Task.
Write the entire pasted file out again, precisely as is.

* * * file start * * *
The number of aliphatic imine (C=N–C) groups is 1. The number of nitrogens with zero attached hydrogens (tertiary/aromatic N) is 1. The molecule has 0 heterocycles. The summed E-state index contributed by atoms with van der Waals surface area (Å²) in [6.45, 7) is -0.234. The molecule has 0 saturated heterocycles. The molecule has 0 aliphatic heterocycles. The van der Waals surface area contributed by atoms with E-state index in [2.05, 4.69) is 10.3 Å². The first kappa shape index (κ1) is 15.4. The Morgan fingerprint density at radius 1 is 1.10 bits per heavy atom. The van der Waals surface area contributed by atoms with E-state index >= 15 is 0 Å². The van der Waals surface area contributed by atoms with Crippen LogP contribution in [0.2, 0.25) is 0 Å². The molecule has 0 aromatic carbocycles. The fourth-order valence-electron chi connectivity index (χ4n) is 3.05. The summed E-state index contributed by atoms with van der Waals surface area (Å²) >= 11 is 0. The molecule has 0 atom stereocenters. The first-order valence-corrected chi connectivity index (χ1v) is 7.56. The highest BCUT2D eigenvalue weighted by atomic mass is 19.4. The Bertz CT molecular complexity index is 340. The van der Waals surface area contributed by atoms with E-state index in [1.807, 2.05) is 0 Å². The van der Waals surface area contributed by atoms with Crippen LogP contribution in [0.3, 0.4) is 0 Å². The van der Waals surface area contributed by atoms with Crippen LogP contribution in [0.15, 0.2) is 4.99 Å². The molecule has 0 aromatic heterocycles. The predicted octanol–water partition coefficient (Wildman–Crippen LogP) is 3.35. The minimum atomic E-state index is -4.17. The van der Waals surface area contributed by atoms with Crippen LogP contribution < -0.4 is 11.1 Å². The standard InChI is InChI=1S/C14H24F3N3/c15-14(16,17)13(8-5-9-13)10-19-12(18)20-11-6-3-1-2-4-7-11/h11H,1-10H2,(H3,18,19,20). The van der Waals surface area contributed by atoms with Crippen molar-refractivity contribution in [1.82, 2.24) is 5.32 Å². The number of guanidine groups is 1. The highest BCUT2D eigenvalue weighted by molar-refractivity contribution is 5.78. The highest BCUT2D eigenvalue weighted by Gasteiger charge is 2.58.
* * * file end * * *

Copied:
The number of aliphatic imine (C=N–C) groups is 1. The number of nitrogens with zero attached hydrogens (tertiary/aromatic N) is 1. The molecule has 0 heterocycles. The summed E-state index contributed by atoms with van der Waals surface area (Å²) in [6.45, 7) is -0.234. The molecule has 0 saturated heterocycles. The molecule has 0 aliphatic heterocycles. The van der Waals surface area contributed by atoms with E-state index in [2.05, 4.69) is 10.3 Å². The first kappa shape index (κ1) is 15.4. The Morgan fingerprint density at radius 1 is 1.10 bits per heavy atom. The van der Waals surface area contributed by atoms with E-state index >= 15 is 0 Å². The van der Waals surface area contributed by atoms with Crippen LogP contribution in [0.2, 0.25) is 0 Å². The molecule has 0 aromatic carbocycles. The fourth-order valence-electron chi connectivity index (χ4n) is 3.05. The summed E-state index contributed by atoms with van der Waals surface area (Å²) >= 11 is 0. The molecule has 0 atom stereocenters. The first-order valence-corrected chi connectivity index (χ1v) is 7.56. The highest BCUT2D eigenvalue weighted by atomic mass is 19.4. The Bertz CT molecular complexity index is 340. The van der Waals surface area contributed by atoms with E-state index in [1.807, 2.05) is 0 Å². The van der Waals surface area contributed by atoms with Crippen LogP contribution in [0.3, 0.4) is 0 Å². The van der Waals surface area contributed by atoms with Crippen LogP contribution in [0.15, 0.2) is 4.99 Å². The molecule has 0 aromatic heterocycles. The predicted octanol–water partition coefficient (Wildman–Crippen LogP) is 3.35. The minimum atomic E-state index is -4.17. The van der Waals surface area contributed by atoms with Crippen LogP contribution < -0.4 is 11.1 Å². The standard InChI is InChI=1S/C14H24F3N3/c15-14(16,17)13(8-5-9-13)10-19-12(18)20-11-6-3-1-2-4-7-11/h11H,1-10H2,(H3,18,19,20). The van der Waals surface area contributed by atoms with Crippen molar-refractivity contribution in [1.82, 2.24) is 5.32 Å². The number of guanidine groups is 1. The highest BCUT2D eigenvalue weighted by molar-refractivity contribution is 5.78. The highest BCUT2D eigenvalue weighted by Gasteiger charge is 2.58.